Screening and Triage at Intake

Screening and Triage at Intake

Screening Dialysis Patients for COVID-19

Updated Apr. 14, 2020

Key Concepts

To limit the spread of COVID-19, it is important to promptly identify, separate, and ensure ill patients are wearing a cloth face covering (source control). Recent studies indicate that people who are infected but do not have symptoms likely also play a role in the spread of COVID-19. For this reason, source control measures should be implemented for everyone in the facility, regardless of symptoms. It is also important to maintain a safe distance (at least 6 feet) between both patients and staff, as much as possible.

More information about source control measures, including when facemasks versus cloth face coverings could be used is available here.

Screening patients before they enter the facility:

  • Reduces exposures for other patients and healthcare personnel
  • Helps prevent the spread of disease within the facility
  • Helps ensure personal protective equipment (PPE) is used effectively


Screen Patients for COVID-19 at Intake

Facilities should make sure triage procedures are compliant with HIPAA guidance and consider a multi-step screening process to ensure patients with symptoms are not missed prior to entering the treatment area. While the process for screening depends on facility layout and staffing, the general steps include:

  • Advise patients to check their temperature at home before leaving for their dialysis session. Advise them they should put on a cloth face covering, regardless of symptoms, before leaving their home.
  • Instruct patients to notify the facility before arriving if they have fever or symptoms of COVID-19
    • Consider using automated communications to remind patients about reporting symptoms (e.g., texts on their dialysis day or robocalls)
    • If they have symptoms, they should discuss them with a healthcare provider before arriving
      • Advanced notice gives the facility time to prepare for the patient’s arrival or, if indicated based on symptoms, to refer them to a higher level of care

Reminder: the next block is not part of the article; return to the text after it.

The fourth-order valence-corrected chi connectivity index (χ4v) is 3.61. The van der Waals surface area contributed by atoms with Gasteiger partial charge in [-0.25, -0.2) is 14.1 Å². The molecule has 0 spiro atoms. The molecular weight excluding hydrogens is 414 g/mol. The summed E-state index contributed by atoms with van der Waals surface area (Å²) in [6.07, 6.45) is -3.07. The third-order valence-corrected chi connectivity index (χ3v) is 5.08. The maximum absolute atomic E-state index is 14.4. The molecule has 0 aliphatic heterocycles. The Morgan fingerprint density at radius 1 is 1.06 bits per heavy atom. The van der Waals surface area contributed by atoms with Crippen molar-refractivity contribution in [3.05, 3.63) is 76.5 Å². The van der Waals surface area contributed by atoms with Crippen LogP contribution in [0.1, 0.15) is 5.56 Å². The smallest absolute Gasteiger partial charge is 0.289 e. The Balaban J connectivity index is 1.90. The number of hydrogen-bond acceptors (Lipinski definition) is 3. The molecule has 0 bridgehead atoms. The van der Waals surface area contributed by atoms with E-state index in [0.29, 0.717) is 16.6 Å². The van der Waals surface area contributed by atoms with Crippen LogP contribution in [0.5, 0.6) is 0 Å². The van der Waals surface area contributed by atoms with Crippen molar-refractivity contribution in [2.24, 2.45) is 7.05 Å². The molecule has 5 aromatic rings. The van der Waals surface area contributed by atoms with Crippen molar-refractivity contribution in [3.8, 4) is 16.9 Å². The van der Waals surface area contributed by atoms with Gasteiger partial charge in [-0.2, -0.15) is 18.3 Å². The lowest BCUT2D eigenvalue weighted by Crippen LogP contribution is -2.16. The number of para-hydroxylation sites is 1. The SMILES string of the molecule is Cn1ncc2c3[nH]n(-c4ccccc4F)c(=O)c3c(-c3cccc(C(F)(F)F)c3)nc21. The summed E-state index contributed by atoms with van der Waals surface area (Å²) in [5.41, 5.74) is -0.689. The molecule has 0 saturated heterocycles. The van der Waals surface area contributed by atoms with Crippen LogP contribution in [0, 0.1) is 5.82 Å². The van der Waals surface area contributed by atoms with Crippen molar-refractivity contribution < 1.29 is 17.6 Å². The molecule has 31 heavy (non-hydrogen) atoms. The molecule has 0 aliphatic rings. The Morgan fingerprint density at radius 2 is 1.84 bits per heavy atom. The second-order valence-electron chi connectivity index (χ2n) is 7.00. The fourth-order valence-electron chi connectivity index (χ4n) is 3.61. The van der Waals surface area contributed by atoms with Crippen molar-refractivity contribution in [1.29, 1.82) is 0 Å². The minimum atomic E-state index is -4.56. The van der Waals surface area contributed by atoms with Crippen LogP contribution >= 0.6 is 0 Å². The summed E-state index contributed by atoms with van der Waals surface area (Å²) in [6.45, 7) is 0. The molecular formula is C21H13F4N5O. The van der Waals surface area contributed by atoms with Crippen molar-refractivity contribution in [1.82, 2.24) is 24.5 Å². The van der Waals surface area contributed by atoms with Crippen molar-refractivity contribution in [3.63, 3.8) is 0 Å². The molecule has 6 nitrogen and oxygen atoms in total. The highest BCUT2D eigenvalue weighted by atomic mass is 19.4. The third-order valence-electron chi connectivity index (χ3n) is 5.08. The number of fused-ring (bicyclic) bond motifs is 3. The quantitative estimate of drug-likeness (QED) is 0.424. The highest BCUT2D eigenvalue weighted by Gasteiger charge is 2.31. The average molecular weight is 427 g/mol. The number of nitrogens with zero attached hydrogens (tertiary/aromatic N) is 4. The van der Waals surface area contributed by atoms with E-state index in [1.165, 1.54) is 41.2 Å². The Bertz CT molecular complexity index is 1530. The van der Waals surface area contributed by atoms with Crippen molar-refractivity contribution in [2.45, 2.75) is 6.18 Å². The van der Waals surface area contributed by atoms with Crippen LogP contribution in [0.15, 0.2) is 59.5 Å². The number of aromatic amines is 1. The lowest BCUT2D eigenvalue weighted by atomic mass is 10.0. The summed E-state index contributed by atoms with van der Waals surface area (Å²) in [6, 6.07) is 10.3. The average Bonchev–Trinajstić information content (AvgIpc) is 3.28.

• Ask all patients upon entry to the facility if they have a fever or symptoms consistent with COVID-19.
    • Place a staff member near all entrances (outdoors if weather and facility layout permit), or in the waiting room area, to ensure patients are screened for symptoms and fever before entering the treatment floor
    • If patients are not already wearing a cloth face covering, provide a cloth face covering or a facemask (if supplies allow)
  • Send patients to the appropriate waiting areas, which should be organized to divide patients with symptoms from patients without symptoms
    • Separate patients by at least 6 feet, and the area for patients with symptoms should be at least 6 feet away from the area for patients without symptoms
  • Post alerts such as signs and posters at clinic entrances and in strategic places around the facility with instructions for patients with fever or symptoms of respiratory infection

Considerations for Staff

Facilities should make sure staff members who are screening patients remain 6 feet away from the patient until screening determines a patient is symptom-free and afebrile (temperature ascertained by patient report or active temperature monitoring). If there is widespread community transmission of COVID-19, facilities can consider instituting active temperature monitoring by having a staff member check the patient’s temperature immediately upon arrival at the door and when the patient is first asked about symptoms.